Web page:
David Bruce: The Funniest People in Families — Children

Children

• Chase, the young son of Christian writer Dale Hanson Bourke, had a babysitter who had lost a leg when she was a young girl in Peru, leaving her with a wooden leg that caused her to limp. One day, Ms. Bourke saw the babysitter and young Chase walking together, and she noticed that her son was limping before he came running to her. The babysitter, Doris, explained, “He always walks that way with me.” When Ms. Bourke asked why, Doris replied, “So we can be alike.”

• While on his own as a youngster after running away from home, comedian W.C. Fields would sometimes crawl through a punched-out window into a cellar where he would sleep by a furnace. This was very good quarters for him at that time. Unfortunately, one day he discovered that the window had been fixed, probably because he had been stealing the housewife’s preserves. “The thing taught me a lesson,” he said later. “You’ve got to know where to stop.”

• When he was a 12-year-old boy living in New Concord, Ohio, astronaut John Glenn wanted to be a Boy Scout, but there was no local troop for him to join. No problem. He and his friends organized their own scouting group and called it the Ohio Rangers. They engaged in such activities as swimming upstream, hiking in snow, and sleeping outdoors in the rain. Mr. Glenn says, “We told one another we were tougher than Scouts — so tough they wouldn’t have us.”

• Lady Astor, the first woman to sit in either of the British Houses of Parliament, was once heckled by a woman who shouted, “My children are as good as yours.” Lady Astor replied, “As which of mine? I’ve got some worse than any of yours — but I might have one who is better.” Another time, a man shouted, “Your husband’s a millionaire, ain’t he?” Lady Astor replied, “I should certainly hope so — that’s why I married him.”

• The two young sons of Francis Hodgson Burnett, author of A Little Princess and The Secret Garden, supported James Garfield during his Presidential election. The boys used to hang from one of their upstairs windows and shout, “Rah for Garfield!” After he was elected, they were invited to the White House, where they rode their bicycles in the halls and knocked down Senators and other VIPs.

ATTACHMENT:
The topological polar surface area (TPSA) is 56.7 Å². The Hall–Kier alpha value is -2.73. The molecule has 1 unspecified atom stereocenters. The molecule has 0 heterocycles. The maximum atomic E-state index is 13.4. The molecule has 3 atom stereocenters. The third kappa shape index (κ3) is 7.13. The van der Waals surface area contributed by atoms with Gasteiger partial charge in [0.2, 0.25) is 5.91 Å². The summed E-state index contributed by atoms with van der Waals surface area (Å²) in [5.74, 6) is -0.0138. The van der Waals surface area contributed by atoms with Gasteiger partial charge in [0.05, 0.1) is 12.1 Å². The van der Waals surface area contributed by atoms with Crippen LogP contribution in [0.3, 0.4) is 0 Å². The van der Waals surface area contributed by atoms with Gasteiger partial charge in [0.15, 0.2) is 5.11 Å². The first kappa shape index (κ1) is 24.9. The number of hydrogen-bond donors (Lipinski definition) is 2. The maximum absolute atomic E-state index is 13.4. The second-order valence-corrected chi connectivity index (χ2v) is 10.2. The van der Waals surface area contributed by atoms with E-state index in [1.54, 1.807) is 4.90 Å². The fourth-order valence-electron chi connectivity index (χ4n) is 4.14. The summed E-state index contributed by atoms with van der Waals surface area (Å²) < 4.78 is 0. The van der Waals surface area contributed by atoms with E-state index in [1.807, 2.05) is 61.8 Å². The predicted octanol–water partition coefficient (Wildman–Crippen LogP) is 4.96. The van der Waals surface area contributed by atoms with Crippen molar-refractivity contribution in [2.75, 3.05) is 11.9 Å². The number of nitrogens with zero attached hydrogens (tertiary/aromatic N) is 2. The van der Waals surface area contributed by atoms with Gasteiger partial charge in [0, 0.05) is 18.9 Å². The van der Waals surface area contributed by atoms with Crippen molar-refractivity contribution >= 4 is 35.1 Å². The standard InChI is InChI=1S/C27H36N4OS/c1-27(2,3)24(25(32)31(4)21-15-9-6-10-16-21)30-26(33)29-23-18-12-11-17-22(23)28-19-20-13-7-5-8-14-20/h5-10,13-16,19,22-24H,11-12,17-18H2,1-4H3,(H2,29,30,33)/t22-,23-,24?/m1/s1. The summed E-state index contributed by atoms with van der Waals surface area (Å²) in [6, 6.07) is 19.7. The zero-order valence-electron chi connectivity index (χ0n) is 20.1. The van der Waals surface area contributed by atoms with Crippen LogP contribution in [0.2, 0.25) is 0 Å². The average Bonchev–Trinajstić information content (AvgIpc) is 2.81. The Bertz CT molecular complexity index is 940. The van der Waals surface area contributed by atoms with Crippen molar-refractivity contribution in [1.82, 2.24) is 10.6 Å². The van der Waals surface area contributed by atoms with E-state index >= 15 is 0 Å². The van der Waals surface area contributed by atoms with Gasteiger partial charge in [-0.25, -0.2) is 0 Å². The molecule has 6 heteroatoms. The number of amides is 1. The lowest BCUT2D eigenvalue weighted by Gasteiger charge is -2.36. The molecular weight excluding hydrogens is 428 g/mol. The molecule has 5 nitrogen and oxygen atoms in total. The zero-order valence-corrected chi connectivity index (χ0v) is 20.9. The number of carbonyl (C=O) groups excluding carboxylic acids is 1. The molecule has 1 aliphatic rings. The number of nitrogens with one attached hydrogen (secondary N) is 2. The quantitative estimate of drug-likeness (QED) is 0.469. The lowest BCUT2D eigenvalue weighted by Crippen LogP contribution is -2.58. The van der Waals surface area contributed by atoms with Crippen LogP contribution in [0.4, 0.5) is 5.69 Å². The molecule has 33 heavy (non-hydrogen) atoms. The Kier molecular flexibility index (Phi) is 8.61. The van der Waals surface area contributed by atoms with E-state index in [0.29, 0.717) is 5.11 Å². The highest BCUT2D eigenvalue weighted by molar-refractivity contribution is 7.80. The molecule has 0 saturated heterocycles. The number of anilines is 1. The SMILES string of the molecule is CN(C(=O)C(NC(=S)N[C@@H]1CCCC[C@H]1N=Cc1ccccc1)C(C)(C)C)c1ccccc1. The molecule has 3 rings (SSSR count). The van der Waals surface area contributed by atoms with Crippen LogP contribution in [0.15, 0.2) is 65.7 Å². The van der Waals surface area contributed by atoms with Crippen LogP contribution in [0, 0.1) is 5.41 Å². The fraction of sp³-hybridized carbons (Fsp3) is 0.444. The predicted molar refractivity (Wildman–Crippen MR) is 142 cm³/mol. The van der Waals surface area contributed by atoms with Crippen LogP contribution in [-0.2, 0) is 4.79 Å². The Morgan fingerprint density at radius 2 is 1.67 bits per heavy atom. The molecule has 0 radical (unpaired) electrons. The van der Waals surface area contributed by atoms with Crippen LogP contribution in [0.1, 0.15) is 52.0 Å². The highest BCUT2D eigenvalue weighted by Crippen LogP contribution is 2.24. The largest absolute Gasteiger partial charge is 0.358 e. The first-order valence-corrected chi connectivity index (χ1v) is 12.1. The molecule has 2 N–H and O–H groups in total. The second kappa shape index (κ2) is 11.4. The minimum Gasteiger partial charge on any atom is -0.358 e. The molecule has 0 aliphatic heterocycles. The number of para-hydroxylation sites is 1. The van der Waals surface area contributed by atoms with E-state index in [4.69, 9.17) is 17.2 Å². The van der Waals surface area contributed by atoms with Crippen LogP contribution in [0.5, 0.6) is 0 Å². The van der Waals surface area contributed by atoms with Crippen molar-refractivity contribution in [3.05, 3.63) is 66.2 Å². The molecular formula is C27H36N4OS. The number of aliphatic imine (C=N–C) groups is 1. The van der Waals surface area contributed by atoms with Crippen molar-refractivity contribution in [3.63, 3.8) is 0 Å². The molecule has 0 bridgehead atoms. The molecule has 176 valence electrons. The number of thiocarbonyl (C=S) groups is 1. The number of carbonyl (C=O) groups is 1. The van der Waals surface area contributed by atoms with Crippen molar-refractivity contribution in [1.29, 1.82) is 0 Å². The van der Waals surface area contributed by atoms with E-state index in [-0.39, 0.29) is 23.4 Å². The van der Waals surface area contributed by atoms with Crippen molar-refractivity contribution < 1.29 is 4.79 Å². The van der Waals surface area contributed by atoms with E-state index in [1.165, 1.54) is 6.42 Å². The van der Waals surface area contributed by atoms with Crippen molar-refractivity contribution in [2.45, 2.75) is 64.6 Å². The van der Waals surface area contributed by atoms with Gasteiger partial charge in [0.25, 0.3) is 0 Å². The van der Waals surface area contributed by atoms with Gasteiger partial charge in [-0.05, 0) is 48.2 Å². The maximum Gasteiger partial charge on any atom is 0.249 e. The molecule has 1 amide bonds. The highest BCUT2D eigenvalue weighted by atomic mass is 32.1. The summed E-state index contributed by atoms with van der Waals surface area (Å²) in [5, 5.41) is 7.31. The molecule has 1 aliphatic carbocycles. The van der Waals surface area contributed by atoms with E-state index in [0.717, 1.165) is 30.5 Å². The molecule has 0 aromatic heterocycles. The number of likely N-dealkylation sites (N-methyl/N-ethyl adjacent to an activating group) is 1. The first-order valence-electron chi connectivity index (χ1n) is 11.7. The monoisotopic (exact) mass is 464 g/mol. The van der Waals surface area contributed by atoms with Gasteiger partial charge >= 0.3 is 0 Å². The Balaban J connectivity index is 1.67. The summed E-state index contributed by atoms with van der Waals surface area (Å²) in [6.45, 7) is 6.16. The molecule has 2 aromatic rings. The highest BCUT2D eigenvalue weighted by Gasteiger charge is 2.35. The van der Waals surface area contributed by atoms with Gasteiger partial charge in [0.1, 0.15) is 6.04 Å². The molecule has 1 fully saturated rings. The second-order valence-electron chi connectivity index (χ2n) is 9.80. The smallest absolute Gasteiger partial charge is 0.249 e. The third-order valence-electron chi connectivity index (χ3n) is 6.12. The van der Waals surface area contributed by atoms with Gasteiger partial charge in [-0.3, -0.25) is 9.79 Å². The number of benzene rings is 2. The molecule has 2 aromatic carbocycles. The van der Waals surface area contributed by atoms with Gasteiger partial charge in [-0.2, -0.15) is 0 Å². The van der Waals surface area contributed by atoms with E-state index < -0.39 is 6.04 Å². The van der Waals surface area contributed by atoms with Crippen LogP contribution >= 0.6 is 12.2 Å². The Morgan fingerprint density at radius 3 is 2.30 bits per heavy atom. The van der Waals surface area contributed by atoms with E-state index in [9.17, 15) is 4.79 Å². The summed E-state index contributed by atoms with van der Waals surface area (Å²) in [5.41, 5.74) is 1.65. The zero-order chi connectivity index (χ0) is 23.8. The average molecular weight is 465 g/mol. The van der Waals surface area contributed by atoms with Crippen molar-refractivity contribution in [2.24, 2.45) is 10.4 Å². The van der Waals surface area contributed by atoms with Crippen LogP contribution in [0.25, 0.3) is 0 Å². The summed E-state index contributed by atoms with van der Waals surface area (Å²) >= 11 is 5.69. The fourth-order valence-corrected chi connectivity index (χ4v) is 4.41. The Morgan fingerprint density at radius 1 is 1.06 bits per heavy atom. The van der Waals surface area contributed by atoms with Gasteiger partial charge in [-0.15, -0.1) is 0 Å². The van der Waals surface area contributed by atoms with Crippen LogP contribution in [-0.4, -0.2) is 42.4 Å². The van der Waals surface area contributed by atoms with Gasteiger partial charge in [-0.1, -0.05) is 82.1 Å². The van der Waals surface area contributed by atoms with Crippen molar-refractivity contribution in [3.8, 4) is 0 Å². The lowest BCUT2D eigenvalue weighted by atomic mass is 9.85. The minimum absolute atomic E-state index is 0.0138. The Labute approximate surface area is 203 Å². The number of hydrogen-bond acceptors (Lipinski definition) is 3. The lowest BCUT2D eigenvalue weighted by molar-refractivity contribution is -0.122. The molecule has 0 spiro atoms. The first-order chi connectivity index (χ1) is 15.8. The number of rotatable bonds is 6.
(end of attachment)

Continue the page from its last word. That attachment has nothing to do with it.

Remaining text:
• When R’ Dov Ber of Mezritch was an eight-year-old boy, the home of his family burned down. His mother began to cry, and so he asked why she was crying. She replied that it wasn’t because of the house, but because the fire had destroyed a document recording the family tree, which went back to R’ Yochanan HaSandlar. The child replied, “Don’t worry, mother. I will be the start of a new family tree.”

• Groucho Marx’ young daughter, Melinda, came to him one night and asked him to tell her the bedtime story “Little Red Riding Hood.” Because Groucho was busy, he asked her if someone else could tell the story to her. But Melinda insisted that he told the story better than anyone else. When Groucho asked why, she explained, “Because you put more food in Red Riding Hood’s basket.”

• Children loved comedian Joe E. Brown. He tells about a letter written by one of the mothers of those children. Just six years old, the child saw one of Mr. Brown’s movies, then asked his mother, “Mommy, when Joe E. Brown dies, will he go to Heaven?” The child’s mother replied, “Why, of course, darling.” “Golly, Mommy,” the child said. “Won’t God laugh!”

• A friend of author Sharon Salzberg had a four-year-old son whose caregiver, to whom he was very attached, was going to move away to live with her sister and so would not be able to take care of him any more. She explained this carefully to him, and he said, “Mommy, tell me that story again but with a different ending.”

• On the First Sunday in Lent, the pastor visited a Sunday School class taught by Rolf E. Aaseng. The pastor wore his clerical vestments and spoke about why the vestments’ colors change during the year. One little girl was very impressed and later told her mother, “God came to Sunday School today!”

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Copyright by Bruce D. Bruce; All Rights Reserved

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